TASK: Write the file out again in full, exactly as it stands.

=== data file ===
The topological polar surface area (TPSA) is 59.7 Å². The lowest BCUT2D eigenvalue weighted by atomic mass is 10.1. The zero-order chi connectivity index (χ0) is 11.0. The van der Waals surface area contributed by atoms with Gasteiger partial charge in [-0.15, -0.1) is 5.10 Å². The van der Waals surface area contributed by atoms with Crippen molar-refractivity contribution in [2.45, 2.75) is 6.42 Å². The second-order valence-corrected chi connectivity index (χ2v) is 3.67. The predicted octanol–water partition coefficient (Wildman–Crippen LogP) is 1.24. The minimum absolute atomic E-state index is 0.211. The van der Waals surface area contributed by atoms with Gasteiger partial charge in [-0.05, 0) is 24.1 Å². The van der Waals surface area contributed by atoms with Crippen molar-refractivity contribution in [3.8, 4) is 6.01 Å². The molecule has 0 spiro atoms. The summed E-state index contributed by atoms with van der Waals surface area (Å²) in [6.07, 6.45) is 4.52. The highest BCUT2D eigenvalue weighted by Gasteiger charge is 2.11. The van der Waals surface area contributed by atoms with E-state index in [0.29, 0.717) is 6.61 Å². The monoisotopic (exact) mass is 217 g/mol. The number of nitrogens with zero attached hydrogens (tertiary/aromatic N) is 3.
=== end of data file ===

The topological polar surface area (TPSA) is 59.7 Å². The lowest BCUT2D eigenvalue weighted by atomic mass is 10.1. The zero-order chi connectivity index (χ0) is 11.0. The van der Waals surface area contributed by atoms with Gasteiger partial charge in [-0.15, -0.1) is 5.10 Å². The van der Waals surface area contributed by atoms with Crippen molar-refractivity contribution in [2.45, 2.75) is 6.42 Å². The second-order valence-corrected chi connectivity index (χ2v) is 3.67. The predicted octanol–water partition coefficient (Wildman–Crippen LogP) is 1.24. The minimum absolute atomic E-state index is 0.211. The van der Waals surface area contributed by atoms with Gasteiger partial charge in [-0.05, 0) is 24.1 Å². The van der Waals surface area contributed by atoms with Crippen molar-refractivity contribution in [3.8, 4) is 6.01 Å². The molecule has 0 spiro atoms. The summed E-state index contributed by atoms with van der Waals surface area (Å²) in [6.07, 6.45) is 4.52. The highest BCUT2D eigenvalue weighted by Gasteiger charge is 2.11. The van der Waals surface area contributed by atoms with E-state index in [0.29, 0.717) is 6.61 Å². The monoisotopic (exact) mass is 217 g/mol. The number of nitrogens with zero attached hydrogens (tertiary/aromatic N) is 3.